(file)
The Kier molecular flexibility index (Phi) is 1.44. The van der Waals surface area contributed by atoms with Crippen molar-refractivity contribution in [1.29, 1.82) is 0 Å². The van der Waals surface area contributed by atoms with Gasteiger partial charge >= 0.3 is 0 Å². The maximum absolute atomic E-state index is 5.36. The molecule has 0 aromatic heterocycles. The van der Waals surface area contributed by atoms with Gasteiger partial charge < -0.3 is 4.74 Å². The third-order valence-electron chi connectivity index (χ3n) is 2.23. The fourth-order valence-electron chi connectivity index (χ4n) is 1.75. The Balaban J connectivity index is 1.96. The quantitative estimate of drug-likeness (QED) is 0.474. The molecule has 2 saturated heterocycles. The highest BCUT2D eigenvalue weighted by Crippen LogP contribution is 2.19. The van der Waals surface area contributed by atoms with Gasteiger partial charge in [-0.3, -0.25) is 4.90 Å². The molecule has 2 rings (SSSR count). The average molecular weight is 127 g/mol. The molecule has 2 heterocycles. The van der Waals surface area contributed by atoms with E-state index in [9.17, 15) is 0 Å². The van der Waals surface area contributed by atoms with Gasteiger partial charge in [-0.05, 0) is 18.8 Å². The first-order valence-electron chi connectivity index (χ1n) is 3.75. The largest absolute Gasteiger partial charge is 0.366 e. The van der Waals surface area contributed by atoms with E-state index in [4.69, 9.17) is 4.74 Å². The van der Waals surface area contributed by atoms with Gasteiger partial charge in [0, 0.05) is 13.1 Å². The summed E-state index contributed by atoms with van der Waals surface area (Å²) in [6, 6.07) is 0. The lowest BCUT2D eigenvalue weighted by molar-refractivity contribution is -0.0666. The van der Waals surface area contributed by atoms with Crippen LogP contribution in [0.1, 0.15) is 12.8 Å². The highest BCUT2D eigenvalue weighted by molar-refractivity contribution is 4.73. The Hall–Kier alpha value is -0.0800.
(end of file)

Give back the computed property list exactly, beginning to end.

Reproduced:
The Kier molecular flexibility index (Phi) is 1.44. The van der Waals surface area contributed by atoms with Crippen molar-refractivity contribution in [1.29, 1.82) is 0 Å². The van der Waals surface area contributed by atoms with Gasteiger partial charge >= 0.3 is 0 Å². The maximum absolute atomic E-state index is 5.36. The molecule has 0 aromatic heterocycles. The van der Waals surface area contributed by atoms with Gasteiger partial charge < -0.3 is 4.74 Å². The third-order valence-electron chi connectivity index (χ3n) is 2.23. The fourth-order valence-electron chi connectivity index (χ4n) is 1.75. The Balaban J connectivity index is 1.96. The quantitative estimate of drug-likeness (QED) is 0.474. The molecule has 2 saturated heterocycles. The highest BCUT2D eigenvalue weighted by Crippen LogP contribution is 2.19. The van der Waals surface area contributed by atoms with Gasteiger partial charge in [-0.3, -0.25) is 4.90 Å². The molecule has 2 rings (SSSR count). The average molecular weight is 127 g/mol. The molecule has 2 heterocycles. The van der Waals surface area contributed by atoms with E-state index in [9.17, 15) is 0 Å². The van der Waals surface area contributed by atoms with Gasteiger partial charge in [-0.05, 0) is 18.8 Å². The first-order valence-electron chi connectivity index (χ1n) is 3.75. The largest absolute Gasteiger partial charge is 0.366 e. The van der Waals surface area contributed by atoms with E-state index in [4.69, 9.17) is 4.74 Å². The van der Waals surface area contributed by atoms with Gasteiger partial charge in [0, 0.05) is 13.1 Å². The summed E-state index contributed by atoms with van der Waals surface area (Å²) in [6, 6.07) is 0. The lowest BCUT2D eigenvalue weighted by molar-refractivity contribution is -0.0666. The van der Waals surface area contributed by atoms with Crippen LogP contribution in [0.1, 0.15) is 12.8 Å². The highest BCUT2D eigenvalue weighted by molar-refractivity contribution is 4.73. The Hall–Kier alpha value is -0.0800.